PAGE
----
Haley Kopmeyer (U-M Goalkeeper, 2008-12): We were down 1-0 at halftime. In the locker room, Greg gave it pretty good to the upperclassmen. I mean, what was he going to say? We have so many young kids on the field. He told us we were the better soccer team. He wasn't about to hold us to a lesser standard. We went out and smoked them in the second half.
Stanczyk: I knew from the first practice that Greg was right. This group was going to change things. They were the beginning.
Clare Stachel (U-M Midfielder, 2008-12): Tori and I have all these photos of us hugging from that game. I barely knew her and here I was squeezing her with all my might.
Chambers-Garcia: Especially after what we've come through as a team. If you were to tell me what we were going to end up doing during my freshman year, I don't think I would have believed you.
Hein: It's interesting. During my sophomore year -- your guys' freshman year -- I don't think I even realized it either, really. The year before, we played 20 games, and that was it. We were done. It didn't hit me. You know that stuff is there, but it didn't seem like a reality. You were just playing for Michigan and to have fun. I don't know. It got more competitive as the year went on.
McCombs: I think what made me realize how amazing it was when the upperclassmen told us, "Hey guys, winning is fun. Oh my gosh! I can't believe we're winning. Let's keep winning!" I was like, "Wow, this means a lot to them."
If the Wolverines were to make the NCAA Tournament -- a feat that hadn't happened since 2006 -- they would need quality wins. Sitting at 7-2-4 with only a few weeks left in the season and no victories over ranked opponents, Michigan traveled to Minnesota to take on the 9-5-2 Golden Gophers, ranked No. 23 at the time. Just as the match looked like it was ending in a 0-0 draw, Ezurike scored a goal with just 27 seconds left in the second overtime, setting off fireworks meant for the Minnesota side.
McCombs: It's still one of my favorite games.
Zadorsky: I feel like Minnesota was so good. I was blown away. We came to Minnesota, and I watched them keep the ball. They were a great team.
McCombs: That was one of those games where Greg was like, "Let's go in, have fun, defend a lot..."
Kopmeyer: That first year, Nkem was our first real offensive threat. She was a freshman, though, and that's a lot of pressure to put on her. We were mainly a defensive-minded team that played a lot in the counter. It had been that way for a few years.
Zadorsky: I didn't think we really grasped the idea of how great it would be to win on their field. We just stunned them. And Nkem scoring that goal with 30 seconds left and fireworks go off for us?
McCombs: It was an amazing goal.
Hein: I was injured. I don't think I was able to stand up then. I was watching the video stream. When Nkem scored, I got so excited by myself in my room, I jumped up.
McCombs: Our team had this history of never winning in overtime, and that was like the first overtime win we had in a long time.
Hein: Was that the start of Nkem's goal celebration where she just ran away from everyone?
Zadorsky: We all would just chase Nkem.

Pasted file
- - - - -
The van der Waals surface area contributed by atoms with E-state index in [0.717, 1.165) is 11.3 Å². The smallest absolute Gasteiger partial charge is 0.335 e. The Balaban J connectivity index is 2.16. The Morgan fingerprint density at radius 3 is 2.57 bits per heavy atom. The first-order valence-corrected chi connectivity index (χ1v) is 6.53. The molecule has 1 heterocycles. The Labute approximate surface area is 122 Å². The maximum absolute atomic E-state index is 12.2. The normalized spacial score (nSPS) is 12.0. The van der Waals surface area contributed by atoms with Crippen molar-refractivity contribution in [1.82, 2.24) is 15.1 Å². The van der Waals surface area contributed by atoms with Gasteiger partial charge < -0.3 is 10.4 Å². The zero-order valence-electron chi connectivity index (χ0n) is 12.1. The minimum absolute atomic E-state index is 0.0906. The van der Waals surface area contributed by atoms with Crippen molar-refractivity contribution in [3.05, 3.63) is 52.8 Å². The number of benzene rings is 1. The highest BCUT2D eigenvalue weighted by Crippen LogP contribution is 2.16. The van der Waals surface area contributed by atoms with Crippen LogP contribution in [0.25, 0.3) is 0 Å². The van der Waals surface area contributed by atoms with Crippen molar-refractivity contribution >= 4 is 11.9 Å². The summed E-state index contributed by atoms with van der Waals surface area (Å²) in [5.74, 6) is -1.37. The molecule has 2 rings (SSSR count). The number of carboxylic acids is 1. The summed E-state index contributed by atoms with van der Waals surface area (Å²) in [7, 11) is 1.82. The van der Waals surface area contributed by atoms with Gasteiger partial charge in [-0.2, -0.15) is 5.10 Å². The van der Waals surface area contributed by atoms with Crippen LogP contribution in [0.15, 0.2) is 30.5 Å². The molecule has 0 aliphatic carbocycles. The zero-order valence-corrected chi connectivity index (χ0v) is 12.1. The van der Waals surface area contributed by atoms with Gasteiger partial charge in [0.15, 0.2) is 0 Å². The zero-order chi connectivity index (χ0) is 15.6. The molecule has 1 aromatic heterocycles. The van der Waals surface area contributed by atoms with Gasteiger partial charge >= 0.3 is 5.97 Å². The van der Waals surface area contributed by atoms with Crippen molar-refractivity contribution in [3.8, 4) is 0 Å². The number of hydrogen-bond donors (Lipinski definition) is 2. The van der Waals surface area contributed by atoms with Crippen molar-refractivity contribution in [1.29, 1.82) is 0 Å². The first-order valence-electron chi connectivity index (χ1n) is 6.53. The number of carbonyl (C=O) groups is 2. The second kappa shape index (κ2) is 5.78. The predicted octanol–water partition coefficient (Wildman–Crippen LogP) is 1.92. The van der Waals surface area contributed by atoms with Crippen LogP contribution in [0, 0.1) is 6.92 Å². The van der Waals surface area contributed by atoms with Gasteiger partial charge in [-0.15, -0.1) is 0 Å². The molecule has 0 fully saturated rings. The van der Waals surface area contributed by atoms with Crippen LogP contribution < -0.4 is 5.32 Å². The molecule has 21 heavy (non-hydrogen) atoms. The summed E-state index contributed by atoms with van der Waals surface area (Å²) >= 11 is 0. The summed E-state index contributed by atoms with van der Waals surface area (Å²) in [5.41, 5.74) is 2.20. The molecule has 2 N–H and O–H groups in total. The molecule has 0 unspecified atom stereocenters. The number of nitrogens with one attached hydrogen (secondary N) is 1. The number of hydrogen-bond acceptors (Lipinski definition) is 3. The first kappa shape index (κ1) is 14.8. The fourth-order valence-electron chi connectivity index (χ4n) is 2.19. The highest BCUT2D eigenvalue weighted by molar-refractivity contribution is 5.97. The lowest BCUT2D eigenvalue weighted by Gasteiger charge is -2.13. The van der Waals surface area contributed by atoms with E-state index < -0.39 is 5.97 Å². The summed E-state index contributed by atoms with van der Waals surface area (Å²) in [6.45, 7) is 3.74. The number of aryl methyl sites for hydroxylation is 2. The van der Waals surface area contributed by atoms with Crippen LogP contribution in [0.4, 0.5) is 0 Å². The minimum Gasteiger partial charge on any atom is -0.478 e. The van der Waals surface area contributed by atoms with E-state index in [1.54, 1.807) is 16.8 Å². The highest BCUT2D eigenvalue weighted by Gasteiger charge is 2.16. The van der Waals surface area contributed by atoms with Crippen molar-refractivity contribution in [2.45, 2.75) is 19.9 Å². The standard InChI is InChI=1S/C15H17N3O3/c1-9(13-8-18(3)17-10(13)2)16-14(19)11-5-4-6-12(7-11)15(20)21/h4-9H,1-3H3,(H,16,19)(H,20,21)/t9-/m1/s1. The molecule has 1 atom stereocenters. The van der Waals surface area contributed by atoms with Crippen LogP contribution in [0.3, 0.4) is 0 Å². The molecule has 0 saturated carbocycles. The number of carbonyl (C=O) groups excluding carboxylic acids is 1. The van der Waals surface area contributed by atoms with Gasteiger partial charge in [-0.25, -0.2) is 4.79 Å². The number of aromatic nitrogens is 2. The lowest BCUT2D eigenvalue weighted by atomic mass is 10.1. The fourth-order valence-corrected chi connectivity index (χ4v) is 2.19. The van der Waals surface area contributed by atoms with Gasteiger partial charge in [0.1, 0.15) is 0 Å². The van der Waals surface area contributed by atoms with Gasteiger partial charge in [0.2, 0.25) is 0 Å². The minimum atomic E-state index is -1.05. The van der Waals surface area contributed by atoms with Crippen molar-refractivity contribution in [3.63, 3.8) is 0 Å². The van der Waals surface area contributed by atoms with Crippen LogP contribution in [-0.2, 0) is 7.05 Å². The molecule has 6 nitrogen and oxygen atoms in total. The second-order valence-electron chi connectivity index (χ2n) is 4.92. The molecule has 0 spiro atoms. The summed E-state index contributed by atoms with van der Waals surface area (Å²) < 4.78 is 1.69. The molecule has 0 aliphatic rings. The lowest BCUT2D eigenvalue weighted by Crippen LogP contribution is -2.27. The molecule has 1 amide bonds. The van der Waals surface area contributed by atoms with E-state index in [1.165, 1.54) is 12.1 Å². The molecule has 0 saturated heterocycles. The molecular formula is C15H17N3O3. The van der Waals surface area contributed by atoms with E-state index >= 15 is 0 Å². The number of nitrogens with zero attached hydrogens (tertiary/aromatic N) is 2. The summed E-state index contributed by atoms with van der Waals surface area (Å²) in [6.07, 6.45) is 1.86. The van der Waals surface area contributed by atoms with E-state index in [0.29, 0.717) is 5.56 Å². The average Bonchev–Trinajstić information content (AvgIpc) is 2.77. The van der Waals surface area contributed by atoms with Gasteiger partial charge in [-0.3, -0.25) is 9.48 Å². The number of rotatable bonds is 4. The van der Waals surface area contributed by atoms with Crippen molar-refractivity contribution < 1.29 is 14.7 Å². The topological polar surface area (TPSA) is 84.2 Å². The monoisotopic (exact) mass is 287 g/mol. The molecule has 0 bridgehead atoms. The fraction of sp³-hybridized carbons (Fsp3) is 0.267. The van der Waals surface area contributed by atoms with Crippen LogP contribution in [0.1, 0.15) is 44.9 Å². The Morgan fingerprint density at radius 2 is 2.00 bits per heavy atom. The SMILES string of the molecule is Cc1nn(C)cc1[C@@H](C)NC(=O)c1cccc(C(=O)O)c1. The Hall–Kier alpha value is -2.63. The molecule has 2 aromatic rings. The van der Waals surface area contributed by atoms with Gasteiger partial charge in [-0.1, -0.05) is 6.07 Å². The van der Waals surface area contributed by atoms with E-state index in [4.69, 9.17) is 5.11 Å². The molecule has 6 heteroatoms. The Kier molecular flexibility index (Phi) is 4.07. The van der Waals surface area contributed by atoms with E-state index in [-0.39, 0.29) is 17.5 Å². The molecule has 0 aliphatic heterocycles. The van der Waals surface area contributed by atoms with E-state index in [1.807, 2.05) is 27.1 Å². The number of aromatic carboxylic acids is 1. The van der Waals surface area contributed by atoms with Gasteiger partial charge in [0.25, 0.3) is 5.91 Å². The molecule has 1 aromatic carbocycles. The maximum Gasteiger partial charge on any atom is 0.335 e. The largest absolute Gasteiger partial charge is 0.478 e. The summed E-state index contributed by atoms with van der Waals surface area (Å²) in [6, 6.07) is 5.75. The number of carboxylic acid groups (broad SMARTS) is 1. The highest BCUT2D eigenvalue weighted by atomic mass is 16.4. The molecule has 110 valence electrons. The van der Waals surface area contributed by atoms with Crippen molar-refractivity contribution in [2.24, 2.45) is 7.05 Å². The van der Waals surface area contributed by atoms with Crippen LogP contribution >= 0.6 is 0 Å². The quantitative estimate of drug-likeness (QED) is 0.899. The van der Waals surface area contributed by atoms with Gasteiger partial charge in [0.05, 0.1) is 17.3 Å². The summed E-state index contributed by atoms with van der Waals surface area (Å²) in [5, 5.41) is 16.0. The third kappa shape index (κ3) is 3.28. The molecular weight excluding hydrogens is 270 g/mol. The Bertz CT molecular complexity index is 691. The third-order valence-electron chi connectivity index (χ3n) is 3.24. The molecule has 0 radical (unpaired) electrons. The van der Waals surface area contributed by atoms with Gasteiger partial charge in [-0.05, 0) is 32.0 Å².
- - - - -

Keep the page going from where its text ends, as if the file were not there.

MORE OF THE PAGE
Ryan: The ball goes in, and Nkem just takes off. Everyone is chasing her, trying to catch up to congratulate her, but she's so fast, nobody could catch her.
Ezurike: I don't know what happened. I just started running.
Stanczyk: Gosh, I played so bad in that game. I remember thinking, "Thank God we have Nkem and thank God we have this whole class."
Chambers-Garcia: Those fireworks? We weren't expecting those at all.
Mannino: It was their Senior Day, wasn't it?
Chambers-Garcia: It was, but we don't have fireworks for our Senior Day. It added to our atmosphere.
Stachel: That was hilarious. It was their Senior Day, and fireworks went off for us.
The next weekend, Michigan downed another ranked team, beating No. 16 Illinois, 3-2. With a 10-4-4 record, their postseason chances looked better, but it still wasn't a sure thing. The Wolverines' last match of the season was on the road against an unranked (but Big Ten-leading) Penn State side. They were, however, on the wrong side of the result, losing a 1-0 heartbreaker in double overtime with just 17 seconds left, despite 14 saves by goalkeeper Haley Kopmeyer.
Hein: That game was streaming, too. You guys defended forever and were so close to getting another result against a good team.
Zadorsky: I think that's why it was such a letdown because we were so close. We fell over after that game. We were just completely exhausted and emotionally drained.
Hein: I still have this vivid memory of the goal they scored.
Toohey: So do I. It was from a free kick, and it just skipped through.
Hein: I wasn't even there. It's just interesting the things you remember.
Kopmeyer: It was wild. We had a few games that year where we were able to come out with a win despite being outshot 15-2 or something. We sat in so well and blocked shots. That game was a real bummer. I think that was the game that won them the Big Ten, too. They were celebrating. It was one of those games you just try to block from your memory.
Stachel: I didn't know it at the time, but that game was a foretelling of what was to come with that class.
Stanczyk: For some reason, I really remember Tori in that game. She was a standout. She runs. That's Tori. Even when I was playing, I was looking over to her and was just in awe of how young she was, playing in a system she hadn't played in and in a style she wasn't used to. She was shutting down good players and being effective.
McCombs: That game stayed with us for four years. It helped develop the rivalry we've built with Penn State.
Mannino: It fueled our fire.
Kopmeyer: Penn State was so dominant. Even then, despite the fact we had a young team and weren't really pressing, it showed we could hang with anyone.